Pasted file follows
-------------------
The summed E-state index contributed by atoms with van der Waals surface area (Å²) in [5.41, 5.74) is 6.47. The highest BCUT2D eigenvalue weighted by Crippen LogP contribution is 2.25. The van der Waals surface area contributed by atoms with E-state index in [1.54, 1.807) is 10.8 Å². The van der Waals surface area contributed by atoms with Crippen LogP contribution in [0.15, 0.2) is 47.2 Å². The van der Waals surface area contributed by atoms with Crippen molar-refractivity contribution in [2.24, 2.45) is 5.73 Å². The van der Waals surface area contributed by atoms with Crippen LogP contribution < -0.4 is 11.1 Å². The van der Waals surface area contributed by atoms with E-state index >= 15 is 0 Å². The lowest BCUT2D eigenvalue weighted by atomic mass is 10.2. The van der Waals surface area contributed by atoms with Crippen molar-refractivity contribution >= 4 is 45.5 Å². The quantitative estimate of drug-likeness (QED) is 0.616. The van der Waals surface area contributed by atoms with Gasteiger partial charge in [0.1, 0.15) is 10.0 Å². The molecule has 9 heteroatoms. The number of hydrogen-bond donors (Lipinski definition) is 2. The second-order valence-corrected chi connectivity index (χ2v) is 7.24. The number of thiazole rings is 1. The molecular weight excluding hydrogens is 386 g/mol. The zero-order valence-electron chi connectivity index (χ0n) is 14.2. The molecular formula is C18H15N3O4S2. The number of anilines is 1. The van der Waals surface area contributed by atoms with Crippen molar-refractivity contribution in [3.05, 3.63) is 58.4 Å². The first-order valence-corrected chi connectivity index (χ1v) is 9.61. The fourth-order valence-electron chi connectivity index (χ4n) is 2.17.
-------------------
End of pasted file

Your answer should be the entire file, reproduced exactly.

The summed E-state index contributed by atoms with van der Waals surface area (Å²) in [5.41, 5.74) is 6.47. The highest BCUT2D eigenvalue weighted by Crippen LogP contribution is 2.25. The van der Waals surface area contributed by atoms with E-state index in [1.54, 1.807) is 10.8 Å². The van der Waals surface area contributed by atoms with Crippen LogP contribution in [0.15, 0.2) is 47.2 Å². The van der Waals surface area contributed by atoms with Crippen molar-refractivity contribution in [2.24, 2.45) is 5.73 Å². The van der Waals surface area contributed by atoms with Crippen LogP contribution < -0.4 is 11.1 Å². The van der Waals surface area contributed by atoms with E-state index >= 15 is 0 Å². The lowest BCUT2D eigenvalue weighted by atomic mass is 10.2. The van der Waals surface area contributed by atoms with Crippen molar-refractivity contribution >= 4 is 45.5 Å². The quantitative estimate of drug-likeness (QED) is 0.616. The van der Waals surface area contributed by atoms with Gasteiger partial charge in [0.1, 0.15) is 10.0 Å². The molecule has 9 heteroatoms. The number of hydrogen-bond donors (Lipinski definition) is 2. The second-order valence-corrected chi connectivity index (χ2v) is 7.24. The number of thiazole rings is 1. The molecular weight excluding hydrogens is 386 g/mol. The zero-order valence-electron chi connectivity index (χ0n) is 14.2. The molecular formula is C18H15N3O4S2. The number of anilines is 1. The van der Waals surface area contributed by atoms with Crippen molar-refractivity contribution in [3.05, 3.63) is 58.4 Å². The first-order valence-corrected chi connectivity index (χ1v) is 9.61. The fourth-order valence-electron chi connectivity index (χ4n) is 2.17.